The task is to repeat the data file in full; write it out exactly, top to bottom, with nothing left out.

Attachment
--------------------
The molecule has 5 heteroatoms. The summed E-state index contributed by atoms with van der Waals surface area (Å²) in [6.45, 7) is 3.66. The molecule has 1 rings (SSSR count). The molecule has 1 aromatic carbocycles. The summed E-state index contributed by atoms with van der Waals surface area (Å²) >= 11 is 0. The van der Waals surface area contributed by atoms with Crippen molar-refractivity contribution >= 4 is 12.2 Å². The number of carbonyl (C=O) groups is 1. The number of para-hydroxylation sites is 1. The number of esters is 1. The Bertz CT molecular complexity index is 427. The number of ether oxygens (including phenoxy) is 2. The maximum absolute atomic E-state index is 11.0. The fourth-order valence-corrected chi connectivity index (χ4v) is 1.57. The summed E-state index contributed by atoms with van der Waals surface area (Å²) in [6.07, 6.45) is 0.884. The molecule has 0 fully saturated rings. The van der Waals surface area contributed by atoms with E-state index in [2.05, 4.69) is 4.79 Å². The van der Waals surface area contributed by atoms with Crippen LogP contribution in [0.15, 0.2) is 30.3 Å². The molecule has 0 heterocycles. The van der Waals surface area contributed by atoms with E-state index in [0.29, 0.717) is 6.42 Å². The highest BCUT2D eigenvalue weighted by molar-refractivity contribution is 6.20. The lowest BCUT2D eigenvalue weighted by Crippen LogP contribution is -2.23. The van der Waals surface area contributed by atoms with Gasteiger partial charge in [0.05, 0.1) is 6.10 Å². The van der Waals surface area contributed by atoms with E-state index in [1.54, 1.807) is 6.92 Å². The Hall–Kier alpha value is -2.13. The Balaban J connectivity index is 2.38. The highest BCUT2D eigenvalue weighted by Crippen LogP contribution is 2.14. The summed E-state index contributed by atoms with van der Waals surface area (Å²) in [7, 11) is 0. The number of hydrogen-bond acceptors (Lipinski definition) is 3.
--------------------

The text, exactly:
The molecule has 5 heteroatoms. The summed E-state index contributed by atoms with van der Waals surface area (Å²) in [6.45, 7) is 3.66. The molecule has 1 rings (SSSR count). The molecule has 1 aromatic carbocycles. The summed E-state index contributed by atoms with van der Waals surface area (Å²) >= 11 is 0. The van der Waals surface area contributed by atoms with Crippen molar-refractivity contribution >= 4 is 12.2 Å². The number of carbonyl (C=O) groups is 1. The number of para-hydroxylation sites is 1. The number of esters is 1. The Bertz CT molecular complexity index is 427. The number of ether oxygens (including phenoxy) is 2. The maximum absolute atomic E-state index is 11.0. The fourth-order valence-corrected chi connectivity index (χ4v) is 1.57. The summed E-state index contributed by atoms with van der Waals surface area (Å²) in [6.07, 6.45) is 0.884. The molecule has 0 fully saturated rings. The van der Waals surface area contributed by atoms with E-state index in [2.05, 4.69) is 4.79 Å². The van der Waals surface area contributed by atoms with Crippen LogP contribution in [0.15, 0.2) is 30.3 Å². The molecule has 0 heterocycles. The van der Waals surface area contributed by atoms with E-state index in [0.29, 0.717) is 6.42 Å². The highest BCUT2D eigenvalue weighted by molar-refractivity contribution is 6.20. The lowest BCUT2D eigenvalue weighted by Crippen LogP contribution is -2.23. The van der Waals surface area contributed by atoms with Gasteiger partial charge in [0.05, 0.1) is 6.10 Å². The van der Waals surface area contributed by atoms with E-state index in [1.54, 1.807) is 6.92 Å². The Hall–Kier alpha value is -2.13. The Balaban J connectivity index is 2.38. The highest BCUT2D eigenvalue weighted by Crippen LogP contribution is 2.14. The summed E-state index contributed by atoms with van der Waals surface area (Å²) in [7, 11) is 0. The number of hydrogen-bond acceptors (Lipinski definition) is 3.